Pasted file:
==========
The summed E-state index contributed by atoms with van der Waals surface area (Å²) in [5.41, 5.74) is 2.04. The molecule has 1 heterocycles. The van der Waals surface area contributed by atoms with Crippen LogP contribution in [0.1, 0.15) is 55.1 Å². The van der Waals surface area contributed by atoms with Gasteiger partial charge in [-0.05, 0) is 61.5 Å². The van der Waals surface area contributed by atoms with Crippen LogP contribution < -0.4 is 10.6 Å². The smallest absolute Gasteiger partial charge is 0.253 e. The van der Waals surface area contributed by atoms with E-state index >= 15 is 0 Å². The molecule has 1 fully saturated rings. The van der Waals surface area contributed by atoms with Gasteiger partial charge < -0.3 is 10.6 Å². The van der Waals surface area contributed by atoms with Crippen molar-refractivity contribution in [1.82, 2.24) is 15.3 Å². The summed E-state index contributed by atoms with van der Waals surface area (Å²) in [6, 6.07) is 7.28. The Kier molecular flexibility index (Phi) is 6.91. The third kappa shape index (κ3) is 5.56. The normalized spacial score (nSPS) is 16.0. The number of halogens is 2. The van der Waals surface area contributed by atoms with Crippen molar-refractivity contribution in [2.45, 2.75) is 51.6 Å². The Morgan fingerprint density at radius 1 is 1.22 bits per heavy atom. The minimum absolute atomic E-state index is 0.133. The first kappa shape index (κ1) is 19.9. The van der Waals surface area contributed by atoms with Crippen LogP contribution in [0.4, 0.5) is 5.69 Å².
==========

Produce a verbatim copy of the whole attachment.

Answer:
The summed E-state index contributed by atoms with van der Waals surface area (Å²) in [5.41, 5.74) is 2.04. The molecule has 1 heterocycles. The van der Waals surface area contributed by atoms with Crippen LogP contribution in [0.1, 0.15) is 55.1 Å². The van der Waals surface area contributed by atoms with Gasteiger partial charge in [-0.05, 0) is 61.5 Å². The van der Waals surface area contributed by atoms with Crippen LogP contribution < -0.4 is 10.6 Å². The smallest absolute Gasteiger partial charge is 0.253 e. The van der Waals surface area contributed by atoms with E-state index >= 15 is 0 Å². The molecule has 1 fully saturated rings. The van der Waals surface area contributed by atoms with Gasteiger partial charge < -0.3 is 10.6 Å². The van der Waals surface area contributed by atoms with Crippen molar-refractivity contribution in [1.82, 2.24) is 15.3 Å². The summed E-state index contributed by atoms with van der Waals surface area (Å²) in [6, 6.07) is 7.28. The Kier molecular flexibility index (Phi) is 6.91. The third kappa shape index (κ3) is 5.56. The normalized spacial score (nSPS) is 16.0. The number of halogens is 2. The van der Waals surface area contributed by atoms with Crippen molar-refractivity contribution in [2.45, 2.75) is 51.6 Å². The Morgan fingerprint density at radius 1 is 1.22 bits per heavy atom. The minimum absolute atomic E-state index is 0.133. The first kappa shape index (κ1) is 19.9. The van der Waals surface area contributed by atoms with Crippen LogP contribution in [0.4, 0.5) is 5.69 Å².